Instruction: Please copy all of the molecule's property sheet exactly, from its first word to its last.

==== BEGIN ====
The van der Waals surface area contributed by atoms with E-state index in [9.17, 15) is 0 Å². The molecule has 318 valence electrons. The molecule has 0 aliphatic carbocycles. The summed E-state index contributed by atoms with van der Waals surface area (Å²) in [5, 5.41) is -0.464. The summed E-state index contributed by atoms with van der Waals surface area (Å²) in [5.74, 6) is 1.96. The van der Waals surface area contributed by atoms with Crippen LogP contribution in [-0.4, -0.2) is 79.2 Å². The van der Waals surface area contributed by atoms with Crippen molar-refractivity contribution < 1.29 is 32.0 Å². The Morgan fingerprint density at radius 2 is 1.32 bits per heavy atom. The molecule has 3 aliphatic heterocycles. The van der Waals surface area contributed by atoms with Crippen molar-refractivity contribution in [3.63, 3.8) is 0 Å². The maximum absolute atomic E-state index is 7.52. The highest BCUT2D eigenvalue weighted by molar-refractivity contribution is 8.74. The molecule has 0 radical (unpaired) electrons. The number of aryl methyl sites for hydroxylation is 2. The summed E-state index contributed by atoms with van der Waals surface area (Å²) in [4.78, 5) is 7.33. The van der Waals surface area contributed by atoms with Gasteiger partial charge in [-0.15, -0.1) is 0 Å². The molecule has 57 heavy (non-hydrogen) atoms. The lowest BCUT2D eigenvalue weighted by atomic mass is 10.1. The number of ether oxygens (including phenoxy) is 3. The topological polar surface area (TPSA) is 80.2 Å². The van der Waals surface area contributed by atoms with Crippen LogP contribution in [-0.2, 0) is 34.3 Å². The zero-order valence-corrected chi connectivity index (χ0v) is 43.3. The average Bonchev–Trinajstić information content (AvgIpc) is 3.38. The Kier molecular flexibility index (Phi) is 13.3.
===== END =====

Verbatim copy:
The van der Waals surface area contributed by atoms with E-state index in [9.17, 15) is 0 Å². The molecule has 318 valence electrons. The molecule has 0 aliphatic carbocycles. The summed E-state index contributed by atoms with van der Waals surface area (Å²) in [5, 5.41) is -0.464. The summed E-state index contributed by atoms with van der Waals surface area (Å²) in [5.74, 6) is 1.96. The van der Waals surface area contributed by atoms with Crippen LogP contribution in [-0.4, -0.2) is 79.2 Å². The van der Waals surface area contributed by atoms with Crippen molar-refractivity contribution < 1.29 is 32.0 Å². The Morgan fingerprint density at radius 2 is 1.32 bits per heavy atom. The molecule has 3 aliphatic heterocycles. The van der Waals surface area contributed by atoms with Crippen molar-refractivity contribution in [3.63, 3.8) is 0 Å². The maximum absolute atomic E-state index is 7.52. The highest BCUT2D eigenvalue weighted by molar-refractivity contribution is 8.74. The molecule has 0 radical (unpaired) electrons. The number of aryl methyl sites for hydroxylation is 2. The summed E-state index contributed by atoms with van der Waals surface area (Å²) in [4.78, 5) is 7.33. The van der Waals surface area contributed by atoms with Gasteiger partial charge in [-0.15, -0.1) is 0 Å². The molecule has 57 heavy (non-hydrogen) atoms. The lowest BCUT2D eigenvalue weighted by atomic mass is 10.1. The number of ether oxygens (including phenoxy) is 3. The topological polar surface area (TPSA) is 80.2 Å². The van der Waals surface area contributed by atoms with Crippen LogP contribution in [-0.2, 0) is 34.3 Å². The zero-order valence-corrected chi connectivity index (χ0v) is 43.3. The average Bonchev–Trinajstić information content (AvgIpc) is 3.38. The Kier molecular flexibility index (Phi) is 13.3.